Touchscreen phones are clearly all the rage with everyone from Apple to Sony Ericsson to LG getting in on the act, but can a £50 offering from Fly Mobile really compete? We get tapping to find out.
The Fly SLT 100 is a small slider handset with an even smaller touchscreen interface.
Measuring 14.9mm this tri-band slider, unlike the Viewty that sees the screen dominate the package, has a small screen.
In fact if you weren't told that it was a touchscreen you would probably never notice. What does help give it away is the small stylus tucked into the unit around the side.
As the screen isn't the main focus, there are plenty of buttons to press for those who like that kind of thing including the regular option and back buttons, answer and hang up, and of course the now almost defacto d-pad for navigating around menus.
Slide the screen north and you reveal a keypad that, while a good size, suffers from being sunk into the design. Keys are responsive, but the bottom bar (see pictures) gets in the way.
The hardware is completed with a 2.0 megapixel camera and Bluetooth 2.0 connectivity so you can stream music to a optional speaker.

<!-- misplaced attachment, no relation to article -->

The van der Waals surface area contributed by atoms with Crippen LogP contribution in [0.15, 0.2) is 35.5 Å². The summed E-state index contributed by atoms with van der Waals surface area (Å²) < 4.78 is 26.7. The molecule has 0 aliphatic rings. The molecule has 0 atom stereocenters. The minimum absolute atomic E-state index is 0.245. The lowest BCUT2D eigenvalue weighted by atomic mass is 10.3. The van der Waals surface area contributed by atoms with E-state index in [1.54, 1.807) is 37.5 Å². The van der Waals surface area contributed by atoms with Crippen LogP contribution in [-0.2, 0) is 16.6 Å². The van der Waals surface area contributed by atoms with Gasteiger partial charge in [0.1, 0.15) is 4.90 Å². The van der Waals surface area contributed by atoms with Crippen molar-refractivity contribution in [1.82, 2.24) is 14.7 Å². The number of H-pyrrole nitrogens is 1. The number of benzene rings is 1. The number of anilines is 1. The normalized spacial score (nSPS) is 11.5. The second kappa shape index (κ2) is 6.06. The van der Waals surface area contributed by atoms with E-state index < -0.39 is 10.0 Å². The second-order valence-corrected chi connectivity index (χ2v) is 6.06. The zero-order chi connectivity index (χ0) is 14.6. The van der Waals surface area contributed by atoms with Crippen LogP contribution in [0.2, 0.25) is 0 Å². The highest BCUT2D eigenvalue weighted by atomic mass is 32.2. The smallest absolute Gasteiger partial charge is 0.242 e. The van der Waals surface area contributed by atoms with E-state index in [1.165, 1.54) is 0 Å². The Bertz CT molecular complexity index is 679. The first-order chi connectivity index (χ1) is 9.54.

Software- and interface-wise the phone is very basic and you won't really benefit from getting out the stylus as most of the menus have been designed with the keypad in mind.
There is the usual array of multimedia options such as access to the digital camera, a photo editor that doesn't actually allow you to edit your photos - just view them - and an FM radio (headphones must be attached) and the ability to record radio, again as long as you've got the headphones plugged in.
There is also a TV Out option so you can share your images on a bigger screen.
Aside from the multimedia functions the Fly SLT 100 comes with an organiser, alarm clock and other similar apps like unit converters and a calculator.
On paper the Fly SLT 100 sounds great coming with a stack of features for a small price, however once you start to investigate further you soon realise that most of those features are either confusing to use or made redundant by the phone's own shortcomings.
It might feature a touchscreen, the ability to record radio and a decent sounding MP3 player, but we can't see you really benefiting from them after you've got past the hindrances.
For the money you would probably be better off opting for a lower spec model from one of the more traditional mobile phone operators.